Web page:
Amerie blew up back in 2005 with her smash single 1 Thing, a complete R&B knockout with a great beat and smartly understated vocals. While since, she's recieved her share of praise from critics, popularity past her biggest hit has mostly eluded her. It's a shame too, especially given how good her last album (2007's Because I Love It) was; 1 Thing was even tacked on to Because I Love It after its lead single flopped, as if a desperate attempt to get people buying the disc. But as the old saying goes, if it ain't broke, don't fix it, and while Amerie's fourth studio album, In Love & War, boasts very little change from her last release, and it lacks a single with enough punch to become a radio sensation, it still just sounds too good to be old just yet.
In Love & War gets off to a great, great start. From the funky Tell Me You Love Me's blasting horns to the of the fourth cut Higher, the energy is abundant and Amerie's strong, edgy voice is confidently leading it all. Heard 'Em All has an instantly grabbing, stuttering beat with a fantastic vocal, clever percussion, and carefully placed synths, and Dangerous is driven by a rugged rock-meets-soul sound, with a great deal of emphasis on the rawness of Amerie's voice. Both have incredibly addicting choruses as well, but it's Higher that really gets you moving. The subdued guitars and synths provide a slick backdrop to the surprisingly convincing singing.
Ironically, it's lead single Why R U that breaks up the momentum. It's the first point on the album where the balance is slightly off; the hip hop aspect is pushed too hard, and Amerie's background vocal in the chorus is suspiciously similar to a single of hers from a while back. Where everything has felt wonderfully genuine up to this point, it feels postured here, and doesn't sit well with the rest of the album. The following Pretty Brown Eyes, while better, falls to the same foil. The song, a duet with Trey Songz (who sounds quite good, actually), seems to be putting forth too much effort to be hard hitting, and consequently feels too forced.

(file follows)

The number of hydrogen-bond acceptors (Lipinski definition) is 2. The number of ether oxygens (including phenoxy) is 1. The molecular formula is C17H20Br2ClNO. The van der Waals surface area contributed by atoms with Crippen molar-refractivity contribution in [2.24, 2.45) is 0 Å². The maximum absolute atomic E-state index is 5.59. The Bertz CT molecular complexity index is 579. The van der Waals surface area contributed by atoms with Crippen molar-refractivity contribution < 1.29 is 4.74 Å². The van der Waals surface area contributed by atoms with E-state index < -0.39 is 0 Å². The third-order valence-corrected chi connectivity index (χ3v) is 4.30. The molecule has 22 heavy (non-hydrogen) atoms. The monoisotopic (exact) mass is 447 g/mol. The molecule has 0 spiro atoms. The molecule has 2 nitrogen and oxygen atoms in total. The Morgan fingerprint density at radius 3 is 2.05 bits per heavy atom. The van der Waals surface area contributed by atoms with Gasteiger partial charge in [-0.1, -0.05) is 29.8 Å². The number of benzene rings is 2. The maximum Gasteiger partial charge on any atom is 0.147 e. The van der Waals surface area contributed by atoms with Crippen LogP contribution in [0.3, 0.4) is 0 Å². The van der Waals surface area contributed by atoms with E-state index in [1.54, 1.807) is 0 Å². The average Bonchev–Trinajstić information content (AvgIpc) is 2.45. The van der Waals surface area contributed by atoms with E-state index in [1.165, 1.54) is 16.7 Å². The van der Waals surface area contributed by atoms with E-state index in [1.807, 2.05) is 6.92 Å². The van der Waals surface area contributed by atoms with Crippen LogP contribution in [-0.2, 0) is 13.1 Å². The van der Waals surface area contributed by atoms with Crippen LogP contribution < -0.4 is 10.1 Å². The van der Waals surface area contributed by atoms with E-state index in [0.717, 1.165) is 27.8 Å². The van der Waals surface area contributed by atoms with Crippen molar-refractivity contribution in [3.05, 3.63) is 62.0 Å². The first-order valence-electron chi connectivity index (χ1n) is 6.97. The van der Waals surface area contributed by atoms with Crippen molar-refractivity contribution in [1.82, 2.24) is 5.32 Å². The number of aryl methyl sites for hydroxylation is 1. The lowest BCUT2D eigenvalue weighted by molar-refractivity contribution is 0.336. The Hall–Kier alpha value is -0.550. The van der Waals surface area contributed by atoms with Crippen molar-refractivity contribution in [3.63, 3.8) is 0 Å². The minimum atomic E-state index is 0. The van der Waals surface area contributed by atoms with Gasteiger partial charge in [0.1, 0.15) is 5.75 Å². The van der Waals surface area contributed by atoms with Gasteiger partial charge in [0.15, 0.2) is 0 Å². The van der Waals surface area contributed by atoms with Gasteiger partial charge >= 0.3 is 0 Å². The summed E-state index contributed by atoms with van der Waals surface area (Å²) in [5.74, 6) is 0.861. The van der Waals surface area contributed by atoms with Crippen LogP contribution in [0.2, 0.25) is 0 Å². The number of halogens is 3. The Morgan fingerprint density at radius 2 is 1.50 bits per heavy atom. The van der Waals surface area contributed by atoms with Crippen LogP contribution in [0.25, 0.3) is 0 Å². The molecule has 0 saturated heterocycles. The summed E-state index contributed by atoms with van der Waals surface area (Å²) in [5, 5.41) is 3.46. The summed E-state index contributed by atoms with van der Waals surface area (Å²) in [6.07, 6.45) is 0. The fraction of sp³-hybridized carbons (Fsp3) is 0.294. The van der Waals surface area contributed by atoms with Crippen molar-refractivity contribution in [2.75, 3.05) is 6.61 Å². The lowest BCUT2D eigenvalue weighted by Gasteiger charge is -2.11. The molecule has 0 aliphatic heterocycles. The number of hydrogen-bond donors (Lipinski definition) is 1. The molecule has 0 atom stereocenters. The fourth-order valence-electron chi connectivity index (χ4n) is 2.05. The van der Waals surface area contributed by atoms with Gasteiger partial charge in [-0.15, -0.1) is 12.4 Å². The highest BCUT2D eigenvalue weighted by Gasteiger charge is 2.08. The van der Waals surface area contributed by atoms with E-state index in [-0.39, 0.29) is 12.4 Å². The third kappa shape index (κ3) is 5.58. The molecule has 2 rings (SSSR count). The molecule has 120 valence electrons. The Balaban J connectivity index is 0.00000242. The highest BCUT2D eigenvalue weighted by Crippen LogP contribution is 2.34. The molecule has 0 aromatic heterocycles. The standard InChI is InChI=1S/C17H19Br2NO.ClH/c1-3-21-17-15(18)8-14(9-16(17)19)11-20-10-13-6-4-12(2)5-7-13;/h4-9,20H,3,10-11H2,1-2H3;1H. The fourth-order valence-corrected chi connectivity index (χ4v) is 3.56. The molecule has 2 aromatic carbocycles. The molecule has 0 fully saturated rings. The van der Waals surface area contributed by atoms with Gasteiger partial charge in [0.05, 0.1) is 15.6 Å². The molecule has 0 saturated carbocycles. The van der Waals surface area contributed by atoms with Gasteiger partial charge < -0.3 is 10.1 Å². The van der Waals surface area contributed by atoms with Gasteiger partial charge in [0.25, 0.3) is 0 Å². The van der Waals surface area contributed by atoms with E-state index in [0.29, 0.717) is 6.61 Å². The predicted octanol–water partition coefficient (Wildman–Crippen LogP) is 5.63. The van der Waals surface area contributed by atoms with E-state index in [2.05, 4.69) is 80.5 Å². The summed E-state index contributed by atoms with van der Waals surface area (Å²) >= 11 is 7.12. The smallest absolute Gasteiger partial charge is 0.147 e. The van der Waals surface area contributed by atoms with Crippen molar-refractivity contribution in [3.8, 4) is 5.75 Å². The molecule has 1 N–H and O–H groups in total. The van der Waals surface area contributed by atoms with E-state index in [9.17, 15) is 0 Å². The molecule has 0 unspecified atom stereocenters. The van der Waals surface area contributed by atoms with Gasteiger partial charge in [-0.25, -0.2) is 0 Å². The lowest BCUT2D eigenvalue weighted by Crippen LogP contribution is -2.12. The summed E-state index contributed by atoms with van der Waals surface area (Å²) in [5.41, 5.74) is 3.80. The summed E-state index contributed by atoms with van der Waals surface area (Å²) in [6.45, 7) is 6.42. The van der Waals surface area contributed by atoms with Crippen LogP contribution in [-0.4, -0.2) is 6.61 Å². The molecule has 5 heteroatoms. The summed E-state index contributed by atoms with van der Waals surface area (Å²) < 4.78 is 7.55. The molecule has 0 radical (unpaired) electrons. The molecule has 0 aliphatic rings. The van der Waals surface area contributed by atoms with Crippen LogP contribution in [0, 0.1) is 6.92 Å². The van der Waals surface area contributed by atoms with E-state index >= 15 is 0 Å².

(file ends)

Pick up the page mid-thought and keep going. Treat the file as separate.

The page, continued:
Thankfully, the soulful More Than Love gets In Love & War back on track with ease. Like on a handful of tracks from Because I Love It, More recalls nineties R&B, but here it has a more updated sound. Fabolous is featured here as well, and sings the second verse (preceded by an amusing faux argument), which gives the already charming song a big dose of personality. Amerie perhaps sounds her best on Swag Back, which alternates sharply between piano and synths; she can sound simultaneously assured but not, and reminds how good she is at understating her voice and letting it soar at just the right moments, a quality far too many female R&B singers lack. Red Eye has a soothing downtempo feel, which carries out for the remainder of the album, from the similarly gentle yet sweeping The Flowers to the almost bleak sounding piano-led closer Dear John.
One thing that separates In Love & War from its predecessor is the presence of a theme unifying all of the tracks. As Miss Amerie said herself, "Conceptually, I just really wanted to write about the tumultuous times of a relationship. Not so much like everything is so perfect, but looking at the more imperfect sides of love and relationships... ...I was just thinking 'the whole concept of love and war really encapsulates everything that I was trying to get across as far as a theme for the album." Even without knowing her intent, the concept is highly noticeable, from the frustration sung over in the earlier tracks to the resignation in the closing ones.
With the exception of a small slump in the middle, In Love & War largely succeeds. Even though it's ultimately the same ground already covered by her last album, the savvy production as well as Amerie's theme of love gone wrong prevents it from ever getting boring. It's a very enriching listen, which unfortunately will not be nearly as popular as it should be.